Alexandra went on stitching. “Yes. It was one of the first things he bought for the old log house. It was a great extravagance in those days. But he wrote a great many letters back to the old country. He had many friends there, and they wrote to him up to the time he died. No one ever blamed him for grandfather's disgrace. I can see him now, sitting there on Sundays, in his white shirt, writing pages and pages, so carefully. He wrote a fine, regular hand, almost like engraving. Yours is something like his, when you take pains.”
“Grandfather was really crooked, was he?”
“He married an unscrupulous woman, and then—then I'm afraid he was really crooked. When we first came here father used to have dreams about making a great fortune and going back to Sweden to pay back to the poor sailors the money grandfather had lost.”
Emil stirred on the lounge. “I say, that would have been worth while, wouldn't it? Father wasn't a bit like Lou or Oscar, was he? I can't remember much about him before he got sick.”
“Oh, not at all!” Alexandra dropped her sewing on her knee. “He had better opportunities; not to make money, but to make something of himself. He was a quiet man, but he was very intelligent. You would have been proud of him, Emil.”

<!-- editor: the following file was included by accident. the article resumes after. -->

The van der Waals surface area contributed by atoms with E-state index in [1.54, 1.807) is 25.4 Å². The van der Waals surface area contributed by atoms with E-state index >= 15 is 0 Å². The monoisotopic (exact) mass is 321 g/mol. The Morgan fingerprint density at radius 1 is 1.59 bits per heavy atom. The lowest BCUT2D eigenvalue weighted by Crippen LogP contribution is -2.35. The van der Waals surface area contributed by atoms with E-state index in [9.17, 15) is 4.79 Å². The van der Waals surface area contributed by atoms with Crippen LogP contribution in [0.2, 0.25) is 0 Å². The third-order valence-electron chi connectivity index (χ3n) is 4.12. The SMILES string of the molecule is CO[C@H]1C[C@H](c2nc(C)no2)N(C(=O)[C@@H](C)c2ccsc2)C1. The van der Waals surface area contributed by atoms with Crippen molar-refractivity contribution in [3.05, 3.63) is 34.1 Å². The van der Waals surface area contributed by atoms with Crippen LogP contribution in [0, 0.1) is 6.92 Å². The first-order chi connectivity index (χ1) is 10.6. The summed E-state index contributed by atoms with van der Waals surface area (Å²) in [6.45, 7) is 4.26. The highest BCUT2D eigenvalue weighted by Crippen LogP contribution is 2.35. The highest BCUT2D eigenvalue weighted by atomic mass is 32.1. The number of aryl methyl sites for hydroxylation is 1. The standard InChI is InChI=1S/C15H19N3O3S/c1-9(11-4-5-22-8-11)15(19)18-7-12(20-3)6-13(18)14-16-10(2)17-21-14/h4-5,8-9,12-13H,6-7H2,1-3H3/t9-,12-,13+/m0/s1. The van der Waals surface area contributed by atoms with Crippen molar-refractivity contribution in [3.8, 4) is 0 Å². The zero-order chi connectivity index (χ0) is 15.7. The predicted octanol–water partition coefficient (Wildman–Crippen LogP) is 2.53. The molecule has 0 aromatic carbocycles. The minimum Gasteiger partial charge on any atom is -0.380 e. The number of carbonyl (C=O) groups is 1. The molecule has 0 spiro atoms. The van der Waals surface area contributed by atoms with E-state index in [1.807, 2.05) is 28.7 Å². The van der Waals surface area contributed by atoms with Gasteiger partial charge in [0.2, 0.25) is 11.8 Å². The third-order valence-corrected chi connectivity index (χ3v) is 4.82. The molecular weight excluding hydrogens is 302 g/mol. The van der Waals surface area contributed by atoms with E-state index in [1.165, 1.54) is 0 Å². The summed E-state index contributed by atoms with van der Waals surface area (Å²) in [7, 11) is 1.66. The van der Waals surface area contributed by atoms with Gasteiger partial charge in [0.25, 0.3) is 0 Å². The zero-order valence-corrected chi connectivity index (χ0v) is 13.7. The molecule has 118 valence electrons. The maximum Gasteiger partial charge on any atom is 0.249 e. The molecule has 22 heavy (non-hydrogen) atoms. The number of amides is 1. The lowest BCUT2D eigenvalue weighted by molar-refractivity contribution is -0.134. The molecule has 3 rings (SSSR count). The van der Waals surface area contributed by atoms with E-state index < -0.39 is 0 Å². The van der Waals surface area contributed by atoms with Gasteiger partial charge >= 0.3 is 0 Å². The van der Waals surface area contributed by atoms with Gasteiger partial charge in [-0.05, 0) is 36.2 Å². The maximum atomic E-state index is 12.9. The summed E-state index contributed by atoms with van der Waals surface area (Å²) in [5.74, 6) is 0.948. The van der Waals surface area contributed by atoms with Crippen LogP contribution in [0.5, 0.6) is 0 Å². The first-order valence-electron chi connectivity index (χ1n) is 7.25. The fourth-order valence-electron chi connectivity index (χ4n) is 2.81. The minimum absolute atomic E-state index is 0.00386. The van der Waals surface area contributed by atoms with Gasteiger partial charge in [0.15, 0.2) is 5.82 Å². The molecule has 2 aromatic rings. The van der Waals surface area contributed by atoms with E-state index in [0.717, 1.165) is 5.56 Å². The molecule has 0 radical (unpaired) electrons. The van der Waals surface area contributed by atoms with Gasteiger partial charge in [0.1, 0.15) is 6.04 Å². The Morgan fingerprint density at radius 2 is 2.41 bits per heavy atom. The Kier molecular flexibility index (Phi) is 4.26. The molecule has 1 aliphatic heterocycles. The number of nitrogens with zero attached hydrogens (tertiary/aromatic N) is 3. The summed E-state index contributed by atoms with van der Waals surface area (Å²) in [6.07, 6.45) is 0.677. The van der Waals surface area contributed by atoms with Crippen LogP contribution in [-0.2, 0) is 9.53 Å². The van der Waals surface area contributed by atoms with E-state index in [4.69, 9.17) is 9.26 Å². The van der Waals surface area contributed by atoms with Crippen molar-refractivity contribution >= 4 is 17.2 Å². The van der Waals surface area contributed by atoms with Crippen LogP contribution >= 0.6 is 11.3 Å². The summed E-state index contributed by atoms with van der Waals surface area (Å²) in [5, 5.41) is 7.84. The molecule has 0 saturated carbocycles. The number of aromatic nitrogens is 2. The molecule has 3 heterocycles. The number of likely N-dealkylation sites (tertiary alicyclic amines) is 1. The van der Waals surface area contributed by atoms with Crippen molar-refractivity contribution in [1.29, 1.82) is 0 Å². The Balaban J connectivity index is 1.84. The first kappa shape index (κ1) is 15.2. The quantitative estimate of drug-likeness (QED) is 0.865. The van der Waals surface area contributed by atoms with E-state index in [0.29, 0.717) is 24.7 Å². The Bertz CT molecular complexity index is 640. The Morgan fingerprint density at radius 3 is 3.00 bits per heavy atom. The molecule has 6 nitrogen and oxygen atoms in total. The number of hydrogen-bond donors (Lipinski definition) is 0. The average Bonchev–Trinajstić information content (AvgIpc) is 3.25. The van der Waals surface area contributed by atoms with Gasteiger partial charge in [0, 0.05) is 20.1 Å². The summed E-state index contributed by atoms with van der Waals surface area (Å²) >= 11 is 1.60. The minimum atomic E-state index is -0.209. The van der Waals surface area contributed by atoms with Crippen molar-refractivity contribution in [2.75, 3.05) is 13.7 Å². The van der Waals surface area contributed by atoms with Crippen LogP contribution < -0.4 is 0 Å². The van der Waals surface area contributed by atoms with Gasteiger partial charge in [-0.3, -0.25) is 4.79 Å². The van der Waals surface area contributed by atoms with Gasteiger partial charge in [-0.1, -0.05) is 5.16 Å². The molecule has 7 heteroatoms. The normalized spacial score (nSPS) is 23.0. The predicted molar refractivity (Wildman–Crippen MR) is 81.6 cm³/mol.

Alexandra felt that he would like to know there had been a man of his kin whom he could admire. She knew that Emil was ashamed of Lou and Oscar, because they were bigoted and self-satisfied. He never said much about them, but she could feel his disgust. His brothers had shown their disapproval of him ever since he first went away to school. The only thing that would have satisfied them would have been his failure at the University. As it was, they resented every change in his speech, in his dress, in his point of view; though the latter they had to conjecture, for Emil avoided talking to them about any but family matters. All his interests they treated as affectations.
Alexandra took up her sewing again. “I can remember father when he was quite a young man. He belonged to some kind of a musical society, a male chorus, in Stockholm. I can remember going with mother to hear them sing. There must have been a hundred of them, and they all wore long black coats and white neckties. I was used to seeing father in a blue coat, a sort of jacket, and when I recognized him on the platform, I was very proud. Do you remember that Swedish song he taught you, about the ship boy?”